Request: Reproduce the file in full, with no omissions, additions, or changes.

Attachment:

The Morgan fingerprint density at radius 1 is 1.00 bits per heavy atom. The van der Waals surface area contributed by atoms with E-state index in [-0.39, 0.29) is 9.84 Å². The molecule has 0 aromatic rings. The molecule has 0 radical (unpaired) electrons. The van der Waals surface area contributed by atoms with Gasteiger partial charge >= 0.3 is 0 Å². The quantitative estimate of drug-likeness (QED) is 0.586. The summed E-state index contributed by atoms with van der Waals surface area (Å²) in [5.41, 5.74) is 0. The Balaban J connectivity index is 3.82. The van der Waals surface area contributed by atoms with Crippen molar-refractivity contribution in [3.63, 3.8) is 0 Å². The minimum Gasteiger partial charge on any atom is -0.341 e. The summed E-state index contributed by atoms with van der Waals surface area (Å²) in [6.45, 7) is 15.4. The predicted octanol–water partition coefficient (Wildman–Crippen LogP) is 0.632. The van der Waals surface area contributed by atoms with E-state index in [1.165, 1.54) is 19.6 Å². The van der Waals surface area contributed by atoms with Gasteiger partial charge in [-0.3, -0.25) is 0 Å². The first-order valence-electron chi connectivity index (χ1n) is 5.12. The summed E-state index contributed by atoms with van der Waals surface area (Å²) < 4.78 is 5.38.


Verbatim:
The Morgan fingerprint density at radius 1 is 1.00 bits per heavy atom. The van der Waals surface area contributed by atoms with E-state index in [-0.39, 0.29) is 9.84 Å². The molecule has 0 aromatic rings. The molecule has 0 radical (unpaired) electrons. The van der Waals surface area contributed by atoms with Gasteiger partial charge >= 0.3 is 0 Å². The quantitative estimate of drug-likeness (QED) is 0.586. The summed E-state index contributed by atoms with van der Waals surface area (Å²) in [5.41, 5.74) is 0. The Balaban J connectivity index is 3.82. The van der Waals surface area contributed by atoms with Crippen molar-refractivity contribution in [3.63, 3.8) is 0 Å². The minimum Gasteiger partial charge on any atom is -0.341 e. The summed E-state index contributed by atoms with van der Waals surface area (Å²) in [6.45, 7) is 15.4. The predicted octanol–water partition coefficient (Wildman–Crippen LogP) is 0.632. The van der Waals surface area contributed by atoms with E-state index in [1.165, 1.54) is 19.6 Å². The van der Waals surface area contributed by atoms with Gasteiger partial charge in [-0.3, -0.25) is 0 Å². The first-order valence-electron chi connectivity index (χ1n) is 5.12. The summed E-state index contributed by atoms with van der Waals surface area (Å²) < 4.78 is 5.38.